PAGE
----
Clearing up the mesh about wireless networking topologies: Part 1 - Embedded.com

Clearing up the mesh about wireless networking topologies: Part 1

Over the past few years, Mesh networks have become more popular,following the trend to create more wireless things. As with othertechnology trends, there have been a plethora of different meshnetworking technologies and architectures.

This series of articles is intended to bring order to the mess of mesh networks. Here in Part 1,network basics will be discussed, focusing on the specifics ofwireless, as well as the criteria for evaluating different wirelessmesh networking technologies.

In Part 2, I will provide an overview of five different mesh relatedtechnologies, including key characteristics, network architecture,strengths and limitations. This information will be aggregated tocreate an evaluation of these different approaches, including when theyshould be applied.

To begin we start with the basics of networking and differenttopologies. It is important to note that network topologies describethe interaction and interconnection of the participants. This means howthey communicate with each other and how they establish paths betweeneach other.

Network topologies are not always what they seem. In the wired days,they generally followed the path of the wires ” very simple. If deviceswere wired in a ring, then the network topology is a ring. The journeyto wireless complicates everything because we all share the same airspace so the path and access method is not always obvious. For example,is a WiFi access point a star topology or a bus?

Some common terminology
Before we go further in looking at these questions, it is important tofirst understand some common terminology which will be used throughoutthis article.

DSSS – Directsequence spread spectrum. This is a method of encoding asignal which distributes information over a wide path of spectrum usinga pseudo random code. Because of the wide spreading, the signal appearsto be noise for those without the spreading code.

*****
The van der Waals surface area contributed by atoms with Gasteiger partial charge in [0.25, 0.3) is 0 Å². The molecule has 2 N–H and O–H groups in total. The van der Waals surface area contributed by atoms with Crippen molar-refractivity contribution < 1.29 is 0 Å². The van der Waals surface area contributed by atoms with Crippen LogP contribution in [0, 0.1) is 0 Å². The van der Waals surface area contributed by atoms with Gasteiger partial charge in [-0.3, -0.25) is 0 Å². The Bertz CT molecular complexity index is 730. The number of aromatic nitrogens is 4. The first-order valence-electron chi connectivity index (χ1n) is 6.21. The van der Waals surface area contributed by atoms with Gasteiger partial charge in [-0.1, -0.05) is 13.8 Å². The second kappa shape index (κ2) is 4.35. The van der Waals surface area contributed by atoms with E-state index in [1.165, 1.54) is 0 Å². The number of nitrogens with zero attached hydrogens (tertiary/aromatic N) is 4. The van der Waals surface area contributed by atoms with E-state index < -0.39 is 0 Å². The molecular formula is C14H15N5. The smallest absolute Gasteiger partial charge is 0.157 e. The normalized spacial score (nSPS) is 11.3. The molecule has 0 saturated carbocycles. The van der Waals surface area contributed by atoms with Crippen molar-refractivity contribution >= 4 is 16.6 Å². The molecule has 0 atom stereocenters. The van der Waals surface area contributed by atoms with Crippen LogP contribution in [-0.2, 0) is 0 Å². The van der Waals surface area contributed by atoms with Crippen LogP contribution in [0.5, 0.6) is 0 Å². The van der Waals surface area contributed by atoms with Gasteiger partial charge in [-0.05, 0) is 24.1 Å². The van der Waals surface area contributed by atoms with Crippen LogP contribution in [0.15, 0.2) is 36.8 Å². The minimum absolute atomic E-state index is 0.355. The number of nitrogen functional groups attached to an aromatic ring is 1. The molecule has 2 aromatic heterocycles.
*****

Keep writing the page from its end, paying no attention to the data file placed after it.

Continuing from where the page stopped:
FHSS –Frequency hopping spread spectrum. Similar to DSSS, the bigdifference is that it uses a more constrained spreading algorithm andchanges channels as a function of time, theoretically making thetransmission more immune to interference.

TSMP – Timesynchronized mesh protocol. This is a mesh protocol thatuses time slots to allocate spectrum for communication between twonodes. Because time slots differ over pairs, interference is minimizedbecause access to the channel is controlled by timeslot.

AODV – Ad-hoc on-demand distancevector routing algorithm. AODV is a pure on-demand routeacquisition algorithm – nodes that do not lie on active paths do notmaintain any routing information nor participate in any periodicrouting table exchanges. Furthermore, a node does not have to discoverand maintain a route to another node until the two need to communicate.

Cluster-Tree – Region based mesh network routing algorithm. In this algorithm, routesare formed and maintained between clusters of nodes. Route discovery iscompleted and maintained between the clusters ” providing access to thechildren of each cluster.

ISM – Industrial Scientific andMedical band. This describes the frequency bands that can beused license free. Generally we refer to the 2.4 GHz band, but it alsocovers spectrum in 900 MHz, 5.8 GHz, 433 MHz in North America. 2.4 GHzis used worldwide.

IPv6 – Internet Protocol Version 6 . This is the latestversion of the popular IP or Internet Protocol. With Version 6, the IPaddress structure, routing and class of service changes. It is part ofthe TCP/IP suite of protocols sponsored by the IETF.

PAN ID – PersonalArea Network Identifier. This is the term for the networkname assigned to particular personal area network.

CSMA – Carriersense multiple access. This protocol defines the channelaccess technique deployed by Ethernet, WiFi and bus oriented networks.It provides a method for detecting collisions and retransmitting as amethod to acquire a communications channel.

TDMA – Timedivision multiple access. Theprotocol defines the channel access technique used by TSMP and GSMnetworks in which a communications channel is divided into time slots.Each node is allocated a specific time slot for communication.

Network Types
Now that we have a feel for the terminology, we first look at differentnetwork topologies commonly used. Figure1 below shows three such topologies: Star, Bus and Ring.

Figure1. Three typical wireless network topologoes

In the Ring, nodes are connected from one to the next.Communications messages are forwarded around the ring in either aclockwise and/or counter-clockwise fashion.

As a message is forwarded, the node checks to see if the message ismeant for itself, if so, it keeps the message, if not, it forwards iton. It is most common in cabled networks (wire or fiber), but couldconceivably be used in a wireless fashion as well but is not practicalunless being used over long distances.

In the Bus, all nodes share a common communications medium andcontend for using it. Typically this means some kind of CSMA typeapproach. Since a common medium is used, collisions and retransmissionsincrease with traffic loading.